McGraw-Hill, the publisher of BusinessWeek, has enjoyed considerable success with its online version, BusinessWeek Online. The venture became profitable in 2002 and has stayed so ever since. Seven out of ten people who come to the site are "new to the franchise", Kupper says, and last year it brought in 35,000 new subscribers for the magazine. BusinessWeek has also ventured into events and television, with Money Talks, a weekly 30-minute personal-finance programme, which screens on US and Asian networks and is cut down to eight minutes for Euronews.
Last but not least, there is increased accountability. Any global business media brand nowadays undertakes research as if their livelihoods depended on it. CNN and CNBC both make a virtue of their panel studies, which can be tailored for individual clients.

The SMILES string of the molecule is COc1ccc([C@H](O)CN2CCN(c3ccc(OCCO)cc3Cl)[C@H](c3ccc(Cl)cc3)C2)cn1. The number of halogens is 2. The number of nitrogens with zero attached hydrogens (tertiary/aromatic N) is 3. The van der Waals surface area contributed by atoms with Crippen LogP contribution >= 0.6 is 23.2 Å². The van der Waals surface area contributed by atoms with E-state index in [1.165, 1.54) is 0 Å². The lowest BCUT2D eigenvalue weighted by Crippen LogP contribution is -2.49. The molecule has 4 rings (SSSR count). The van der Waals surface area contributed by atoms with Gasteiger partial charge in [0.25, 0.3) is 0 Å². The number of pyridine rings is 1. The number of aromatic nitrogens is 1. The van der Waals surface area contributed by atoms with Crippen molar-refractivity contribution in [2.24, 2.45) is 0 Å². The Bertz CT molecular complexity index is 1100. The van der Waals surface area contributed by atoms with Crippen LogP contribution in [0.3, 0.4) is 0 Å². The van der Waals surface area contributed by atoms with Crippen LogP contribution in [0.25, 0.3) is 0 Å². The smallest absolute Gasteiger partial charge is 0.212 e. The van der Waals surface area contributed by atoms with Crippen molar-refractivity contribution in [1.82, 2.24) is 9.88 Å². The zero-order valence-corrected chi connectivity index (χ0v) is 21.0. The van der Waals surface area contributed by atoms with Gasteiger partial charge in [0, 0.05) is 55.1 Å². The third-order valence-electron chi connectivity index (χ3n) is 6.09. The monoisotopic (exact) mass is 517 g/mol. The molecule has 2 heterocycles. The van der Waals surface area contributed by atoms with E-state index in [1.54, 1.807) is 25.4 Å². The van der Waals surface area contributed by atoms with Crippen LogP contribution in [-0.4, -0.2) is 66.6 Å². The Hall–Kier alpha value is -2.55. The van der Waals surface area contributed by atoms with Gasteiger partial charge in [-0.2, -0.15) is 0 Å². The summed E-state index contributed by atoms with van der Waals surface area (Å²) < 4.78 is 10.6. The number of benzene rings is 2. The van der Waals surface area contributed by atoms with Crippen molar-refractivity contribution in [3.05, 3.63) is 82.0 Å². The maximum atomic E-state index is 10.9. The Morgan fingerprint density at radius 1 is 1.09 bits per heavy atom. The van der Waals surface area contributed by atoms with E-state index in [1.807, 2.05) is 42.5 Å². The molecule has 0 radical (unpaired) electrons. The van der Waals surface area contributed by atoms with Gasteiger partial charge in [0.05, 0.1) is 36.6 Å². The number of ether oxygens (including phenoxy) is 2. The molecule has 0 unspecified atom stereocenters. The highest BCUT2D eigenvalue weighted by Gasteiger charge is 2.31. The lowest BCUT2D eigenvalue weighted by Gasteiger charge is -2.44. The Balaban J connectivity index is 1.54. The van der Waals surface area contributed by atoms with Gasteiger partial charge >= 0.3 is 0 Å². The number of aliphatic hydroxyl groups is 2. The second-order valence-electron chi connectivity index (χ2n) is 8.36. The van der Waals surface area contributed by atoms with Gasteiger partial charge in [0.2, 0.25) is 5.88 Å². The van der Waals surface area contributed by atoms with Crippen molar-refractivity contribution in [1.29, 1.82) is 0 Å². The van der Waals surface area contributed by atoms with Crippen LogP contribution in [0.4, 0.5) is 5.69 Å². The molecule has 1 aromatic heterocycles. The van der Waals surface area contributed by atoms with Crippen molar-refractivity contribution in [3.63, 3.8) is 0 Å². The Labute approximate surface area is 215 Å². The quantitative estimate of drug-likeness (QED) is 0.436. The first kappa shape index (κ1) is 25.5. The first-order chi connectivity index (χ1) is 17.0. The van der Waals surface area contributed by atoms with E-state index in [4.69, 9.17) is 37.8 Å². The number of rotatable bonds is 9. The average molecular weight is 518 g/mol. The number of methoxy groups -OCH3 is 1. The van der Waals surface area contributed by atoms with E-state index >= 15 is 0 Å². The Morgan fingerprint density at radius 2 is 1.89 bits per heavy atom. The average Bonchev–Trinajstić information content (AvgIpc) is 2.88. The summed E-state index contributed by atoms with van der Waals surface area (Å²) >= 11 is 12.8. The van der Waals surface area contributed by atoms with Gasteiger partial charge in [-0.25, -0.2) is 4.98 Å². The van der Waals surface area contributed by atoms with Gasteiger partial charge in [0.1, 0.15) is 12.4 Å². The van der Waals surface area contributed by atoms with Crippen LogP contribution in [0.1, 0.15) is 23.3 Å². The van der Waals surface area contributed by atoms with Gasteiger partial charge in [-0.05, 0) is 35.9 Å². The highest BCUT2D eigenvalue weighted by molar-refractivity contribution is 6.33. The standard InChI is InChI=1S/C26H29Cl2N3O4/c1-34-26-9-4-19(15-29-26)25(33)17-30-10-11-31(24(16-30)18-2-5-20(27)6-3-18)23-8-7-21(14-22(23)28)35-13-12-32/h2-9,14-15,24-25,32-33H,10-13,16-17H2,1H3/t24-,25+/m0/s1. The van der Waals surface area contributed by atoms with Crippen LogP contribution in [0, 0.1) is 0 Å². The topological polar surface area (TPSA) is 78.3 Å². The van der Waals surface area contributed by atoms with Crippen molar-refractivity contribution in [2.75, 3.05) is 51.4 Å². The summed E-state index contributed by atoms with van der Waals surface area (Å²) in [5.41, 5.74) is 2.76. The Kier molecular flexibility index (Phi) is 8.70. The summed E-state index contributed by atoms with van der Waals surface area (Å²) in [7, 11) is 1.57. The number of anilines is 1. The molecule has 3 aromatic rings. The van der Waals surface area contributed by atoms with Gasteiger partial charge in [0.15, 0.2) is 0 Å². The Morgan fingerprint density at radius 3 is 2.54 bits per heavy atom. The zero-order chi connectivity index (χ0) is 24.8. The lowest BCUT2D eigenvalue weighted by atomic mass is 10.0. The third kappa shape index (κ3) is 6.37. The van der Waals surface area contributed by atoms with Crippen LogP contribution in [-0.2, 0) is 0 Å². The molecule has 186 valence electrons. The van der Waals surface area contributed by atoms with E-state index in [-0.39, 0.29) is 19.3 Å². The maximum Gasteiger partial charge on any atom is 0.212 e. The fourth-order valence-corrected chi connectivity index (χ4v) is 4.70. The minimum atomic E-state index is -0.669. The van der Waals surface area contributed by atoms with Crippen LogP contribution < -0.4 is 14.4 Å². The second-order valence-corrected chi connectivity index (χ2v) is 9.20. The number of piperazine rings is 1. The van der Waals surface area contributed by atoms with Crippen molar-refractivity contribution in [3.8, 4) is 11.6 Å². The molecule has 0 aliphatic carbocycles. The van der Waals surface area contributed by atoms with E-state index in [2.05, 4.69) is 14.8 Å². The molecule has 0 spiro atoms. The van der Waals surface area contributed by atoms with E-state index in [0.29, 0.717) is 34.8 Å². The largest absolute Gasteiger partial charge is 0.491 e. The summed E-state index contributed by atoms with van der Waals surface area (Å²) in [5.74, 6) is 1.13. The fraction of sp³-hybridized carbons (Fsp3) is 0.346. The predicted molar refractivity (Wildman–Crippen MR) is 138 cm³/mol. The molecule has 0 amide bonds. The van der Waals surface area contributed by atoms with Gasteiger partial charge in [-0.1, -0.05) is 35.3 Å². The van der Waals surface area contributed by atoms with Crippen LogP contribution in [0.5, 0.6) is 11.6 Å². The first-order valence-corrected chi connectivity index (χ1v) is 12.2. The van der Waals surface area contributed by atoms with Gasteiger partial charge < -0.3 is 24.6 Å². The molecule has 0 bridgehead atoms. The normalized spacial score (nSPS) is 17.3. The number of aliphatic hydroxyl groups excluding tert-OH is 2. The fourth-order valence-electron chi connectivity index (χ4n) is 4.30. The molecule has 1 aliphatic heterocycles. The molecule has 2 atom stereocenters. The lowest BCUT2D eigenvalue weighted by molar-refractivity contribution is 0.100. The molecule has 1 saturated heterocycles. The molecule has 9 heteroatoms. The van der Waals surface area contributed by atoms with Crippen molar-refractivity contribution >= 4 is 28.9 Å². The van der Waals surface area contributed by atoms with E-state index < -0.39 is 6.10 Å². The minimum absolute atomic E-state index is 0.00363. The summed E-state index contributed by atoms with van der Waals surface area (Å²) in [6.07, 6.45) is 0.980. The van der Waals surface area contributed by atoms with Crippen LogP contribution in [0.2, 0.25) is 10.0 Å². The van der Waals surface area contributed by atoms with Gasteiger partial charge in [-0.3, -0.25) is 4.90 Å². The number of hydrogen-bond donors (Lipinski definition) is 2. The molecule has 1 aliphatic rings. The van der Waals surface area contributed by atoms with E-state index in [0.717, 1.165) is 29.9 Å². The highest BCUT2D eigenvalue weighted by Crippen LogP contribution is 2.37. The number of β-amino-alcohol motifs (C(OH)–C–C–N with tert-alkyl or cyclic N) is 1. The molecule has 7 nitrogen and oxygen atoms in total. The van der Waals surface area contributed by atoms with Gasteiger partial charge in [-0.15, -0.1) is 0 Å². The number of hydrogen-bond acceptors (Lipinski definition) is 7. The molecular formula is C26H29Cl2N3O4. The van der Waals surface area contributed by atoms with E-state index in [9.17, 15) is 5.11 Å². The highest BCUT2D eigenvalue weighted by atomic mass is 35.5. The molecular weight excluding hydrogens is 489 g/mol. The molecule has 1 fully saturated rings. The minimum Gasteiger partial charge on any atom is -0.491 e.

At Time, meanwhile, Howarth says: "Five or six years ago, we did perhaps two pieces of client research a year. Now we do one piece for each major campaign, to complement the syndicated research. Everything that you do now requires return on investment - it's the new buzz word."
All this effort seems to be paying off at last, with many media owners cautiously optimistic after encouraging results so far in 2004. "Relative to consumer, international business media seems to be picking up more quickly, but it's coming back from a very low base," Jason Hayford, the international business-to-business manager at Starcom Group, says.
After all, as pointed out in Campaign (9 July), this sector never lost its audience. Kupper points out: "Our circulation actually crept up in 2003. But the advertiser support just wasn't there."